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    What Should Men Know About Type 2 Diabetes?

    Type 2 diabetes is an increasingly prevalent disorder in the United States. It’s a chronic condition, meaning while it can be managed, it can’t necessarily be cured. 

    There are a number of factors potentially contributing to type 2 diabetes. Many of the risk factors for this condition, such as a sedentary lifestyle, are also risk factors for other chronic illnesses like cardiovascular disease. 

    The steps you can take to reduce your risk of developing type 2 diabetes or to manage it if you already have it are similar to the steps that will help you live a healthier lifestyle overall. 

    The following are things men should know about risk factors and complications of type 2 diabetes. 

    Understanding the Condition

    With type 2 diabetes, the way your body metabolizes glucose, which is sugar, is affected. Your body might resist insulin effects, or it might not produce enough insulin to keep your glucose levels normal. 

    Symptoms of type 2 diabetes tend to develop slowly and may include increased thirst and frequent urination. Fatigue, blurred vision, and frequent infections can also occur. 

    Risk Factors

    There are many risk factors for type 2 diabetes, including:

    • Weight: The primary risk factor is being overweight, although you don’t have to be to develop the condition.
    • Fat distribution: If you seem to have fat primarily in your abdomen, you’re more likely to develop type 2 diabetes than someone who, for example, stores fat in their thighs or hips. For men, if you have a waist circumference above 40 inches, you’re more at risk of type 2 diabetes. 
    • Being sedentary: If you aren’t physically active regularly, it ups your chances of developing diabetes. Exercise and movement help weight control which in turn reduces your risk. 
    • Family history: If you have a close family member like a parent or sibling with type 2 diabetes, your risk is higher. 
    • Race or ethnicity: While researchers don’t understand why, certain ethnicities, including black and Hispanic, are at an increased risk of developing diabetes. 
    • Age: As you age, and particularly once you’re over the age of 45, you’re at a greater risk of developing type 2 diabetes. This could be linked to the fact that older people may gain weight and exercise less.
    • High blood pressure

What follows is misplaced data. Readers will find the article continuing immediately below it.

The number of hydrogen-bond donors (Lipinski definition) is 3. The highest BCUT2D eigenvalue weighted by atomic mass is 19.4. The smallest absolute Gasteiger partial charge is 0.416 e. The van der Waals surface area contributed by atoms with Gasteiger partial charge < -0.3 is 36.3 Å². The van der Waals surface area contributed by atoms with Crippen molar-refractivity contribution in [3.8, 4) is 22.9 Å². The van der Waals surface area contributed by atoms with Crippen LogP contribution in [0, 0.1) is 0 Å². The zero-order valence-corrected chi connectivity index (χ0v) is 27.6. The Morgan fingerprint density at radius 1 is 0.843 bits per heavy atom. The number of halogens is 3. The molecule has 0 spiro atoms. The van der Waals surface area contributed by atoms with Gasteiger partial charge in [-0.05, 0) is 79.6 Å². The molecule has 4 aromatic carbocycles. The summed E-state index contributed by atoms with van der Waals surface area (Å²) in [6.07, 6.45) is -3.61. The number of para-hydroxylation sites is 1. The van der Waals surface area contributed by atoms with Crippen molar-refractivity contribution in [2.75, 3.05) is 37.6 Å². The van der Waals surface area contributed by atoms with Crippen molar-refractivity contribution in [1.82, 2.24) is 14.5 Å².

• Depression

    Complications

    There are a number of potential complications linked to type 2 diabetes, especially if it’s not well-controlled. Some of these complications can lead to disability or even death. 

    Complications of diabetes can include heart and blood vessel disease and nerve damage. 

    Diabetes raises the risk of heart disease, high blood pressure, stroke, and narrowing of blood vessels. 

    Excess sugar can lead to nerve damage, also known as neuropathy. 

    Other complications to be aware of include:

    • Eye damage and conditions like glaucoma and cataracts. The blood vessels of the eyes can also be damaged, possibly leading to blindness. 
    • Kidney damage may occur or kidney failure. 
    • When people with type 2 diabetes have a cut or infection, it may take a long time to heal. 
    • People with diabetes are more likely to have hearing problems. 
    • Certain skin infections are more common in people with type 2 diabetes, including fungal and bacterial infections. 
    • Obstructive sleep apnea is a potential complication, and obesity is a risk factor for this condition as well. 

    Preventing Type 2 Diabetes

    Many of the things that you can do to prevent the development of type 2 diabetes are similar to what you can do if you already have it to keep it well-managed and reduce the risk of complications. 

    Focus first and foremost on your diet. You should choose foods that are low in calories and high in fiber, such as whole grains, fruits, and vegetables. 

    You should try to get at least 30 to 60 minutes of moderate-intensity exercise each day or aim for 15 to 30 minutes of vigorous daily activity. 

    Some people find that it works best for them to break their workout up into shorter sections they do throughout the day. 

    If you are overweight, the risk of diabetes can be significantly reduced if you lose just 5 to 10 percent of your body weight. 

    Finally, try to avoid a sedentary lifestyle. This is a tough one since most of us work at desk jobs, and modern lives inherently include a lot of sitting. However, the more you can move around, even if you’re not technically working out, the healthier you’re going to be. Throughout the day, including when you’re at work, try to get up and move around every 30 minutes. 

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